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This course provides a thorough, methodical and wide-ranging education in digital signal and image processing. The Degree course offers both core taught modules and a substantial individual research project. Read more
This course provides a thorough, methodical and wide-ranging education in digital signal and image processing. The Degree course offers both core taught modules and a substantial individual research project.

Teaching and learning

The course contains both compulsory core taught modules and a substantial individual research project. Four taught modules are delivered in the first semester from September to January, and four taught modules are delivered in the second semester from February to June. Each taught unit is assessed by coursework or laboratory report, with written examinations in January and June.
You will conduct your dissertation project work during summer and submit your final dissertation in September.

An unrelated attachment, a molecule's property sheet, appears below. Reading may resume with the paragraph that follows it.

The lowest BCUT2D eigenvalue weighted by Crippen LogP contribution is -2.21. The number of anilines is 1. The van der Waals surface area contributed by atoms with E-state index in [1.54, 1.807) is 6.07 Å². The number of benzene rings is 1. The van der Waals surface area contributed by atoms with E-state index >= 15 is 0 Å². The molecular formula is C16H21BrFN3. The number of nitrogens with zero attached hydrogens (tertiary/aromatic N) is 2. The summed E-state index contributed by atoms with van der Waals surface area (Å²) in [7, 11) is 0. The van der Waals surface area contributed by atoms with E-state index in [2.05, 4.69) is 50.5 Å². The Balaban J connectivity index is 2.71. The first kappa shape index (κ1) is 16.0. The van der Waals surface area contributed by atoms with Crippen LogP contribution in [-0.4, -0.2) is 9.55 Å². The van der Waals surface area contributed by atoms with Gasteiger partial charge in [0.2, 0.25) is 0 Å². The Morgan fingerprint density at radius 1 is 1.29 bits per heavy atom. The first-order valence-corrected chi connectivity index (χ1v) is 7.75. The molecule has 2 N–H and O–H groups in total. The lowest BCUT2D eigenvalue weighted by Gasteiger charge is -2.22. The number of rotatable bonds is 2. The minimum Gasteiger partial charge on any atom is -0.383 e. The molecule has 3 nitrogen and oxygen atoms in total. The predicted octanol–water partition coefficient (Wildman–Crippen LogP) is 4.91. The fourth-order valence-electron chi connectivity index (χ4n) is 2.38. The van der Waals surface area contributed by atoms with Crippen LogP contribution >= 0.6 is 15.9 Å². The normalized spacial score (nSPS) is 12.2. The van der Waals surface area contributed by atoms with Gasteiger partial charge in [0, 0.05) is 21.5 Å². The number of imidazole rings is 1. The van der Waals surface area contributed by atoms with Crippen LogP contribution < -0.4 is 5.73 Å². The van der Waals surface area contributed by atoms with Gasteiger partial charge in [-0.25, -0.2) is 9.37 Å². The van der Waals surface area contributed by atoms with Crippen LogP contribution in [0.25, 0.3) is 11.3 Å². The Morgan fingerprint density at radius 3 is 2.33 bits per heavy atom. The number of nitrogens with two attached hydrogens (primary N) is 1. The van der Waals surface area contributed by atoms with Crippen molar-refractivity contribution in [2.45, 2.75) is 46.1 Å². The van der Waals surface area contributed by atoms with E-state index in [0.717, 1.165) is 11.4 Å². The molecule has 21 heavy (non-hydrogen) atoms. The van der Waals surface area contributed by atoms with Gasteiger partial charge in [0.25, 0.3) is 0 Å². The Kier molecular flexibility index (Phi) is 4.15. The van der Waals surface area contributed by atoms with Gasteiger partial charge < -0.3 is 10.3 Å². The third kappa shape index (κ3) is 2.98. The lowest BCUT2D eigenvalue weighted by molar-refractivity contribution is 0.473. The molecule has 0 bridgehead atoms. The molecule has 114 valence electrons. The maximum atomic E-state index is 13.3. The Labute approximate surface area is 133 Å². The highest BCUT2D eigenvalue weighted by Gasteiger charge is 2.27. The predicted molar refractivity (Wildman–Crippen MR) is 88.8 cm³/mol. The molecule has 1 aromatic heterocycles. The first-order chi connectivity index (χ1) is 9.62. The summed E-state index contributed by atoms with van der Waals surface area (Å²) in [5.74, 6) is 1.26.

Course unit details

Typical course units include:
-Signals and data capture engineering
-Digital image processing
-Digital Communications engineering
-Sensing and transduction
-Digital image engineering
-Tomography engineering and applications

Career opportunities

Digital signals are part of almost every aspect of 21st technology. If you take this course, you will become expert in this area and expose yourself to a world of opportunity respecting careers. You will, for example, be able to perform biomedical signal processing, audio/visual/multimedia engineering, digital waveform synthesis and medical, industrial and military image processing. You will be able to work in the fields of imaging, medical physics, aerospace, telecommunications systems development, mechatronics, robotics, remote sensing and nondestructive testing. Your skills will be highly sought after in organisations that develop systems for these and many related state-of the art disciplines.